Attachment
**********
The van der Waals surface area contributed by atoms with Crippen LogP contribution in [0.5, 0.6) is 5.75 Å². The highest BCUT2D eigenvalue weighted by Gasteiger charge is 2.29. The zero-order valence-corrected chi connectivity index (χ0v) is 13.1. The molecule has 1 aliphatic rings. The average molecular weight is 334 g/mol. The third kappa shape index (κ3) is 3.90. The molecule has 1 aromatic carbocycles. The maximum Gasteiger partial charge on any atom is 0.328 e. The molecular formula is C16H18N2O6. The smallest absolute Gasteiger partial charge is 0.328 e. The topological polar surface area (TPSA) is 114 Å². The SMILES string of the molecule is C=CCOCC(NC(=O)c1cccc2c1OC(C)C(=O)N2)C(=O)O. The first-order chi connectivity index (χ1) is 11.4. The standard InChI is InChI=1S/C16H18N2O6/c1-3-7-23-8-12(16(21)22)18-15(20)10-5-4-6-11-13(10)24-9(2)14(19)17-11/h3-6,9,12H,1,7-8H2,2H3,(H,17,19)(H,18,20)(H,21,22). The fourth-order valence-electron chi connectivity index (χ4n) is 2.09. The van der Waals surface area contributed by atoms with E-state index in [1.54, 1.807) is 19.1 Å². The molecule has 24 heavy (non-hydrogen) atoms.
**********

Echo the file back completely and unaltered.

The van der Waals surface area contributed by atoms with Crippen LogP contribution in [0.5, 0.6) is 5.75 Å². The highest BCUT2D eigenvalue weighted by Gasteiger charge is 2.29. The zero-order valence-corrected chi connectivity index (χ0v) is 13.1. The molecule has 1 aliphatic rings. The average molecular weight is 334 g/mol. The third kappa shape index (κ3) is 3.90. The molecule has 1 aromatic carbocycles. The maximum Gasteiger partial charge on any atom is 0.328 e. The molecular formula is C16H18N2O6. The smallest absolute Gasteiger partial charge is 0.328 e. The topological polar surface area (TPSA) is 114 Å². The SMILES string of the molecule is C=CCOCC(NC(=O)c1cccc2c1OC(C)C(=O)N2)C(=O)O. The first-order chi connectivity index (χ1) is 11.4. The standard InChI is InChI=1S/C16H18N2O6/c1-3-7-23-8-12(16(21)22)18-15(20)10-5-4-6-11-13(10)24-9(2)14(19)17-11/h3-6,9,12H,1,7-8H2,2H3,(H,17,19)(H,18,20)(H,21,22). The fourth-order valence-electron chi connectivity index (χ4n) is 2.09. The van der Waals surface area contributed by atoms with E-state index in [1.54, 1.807) is 19.1 Å². The molecule has 24 heavy (non-hydrogen) atoms.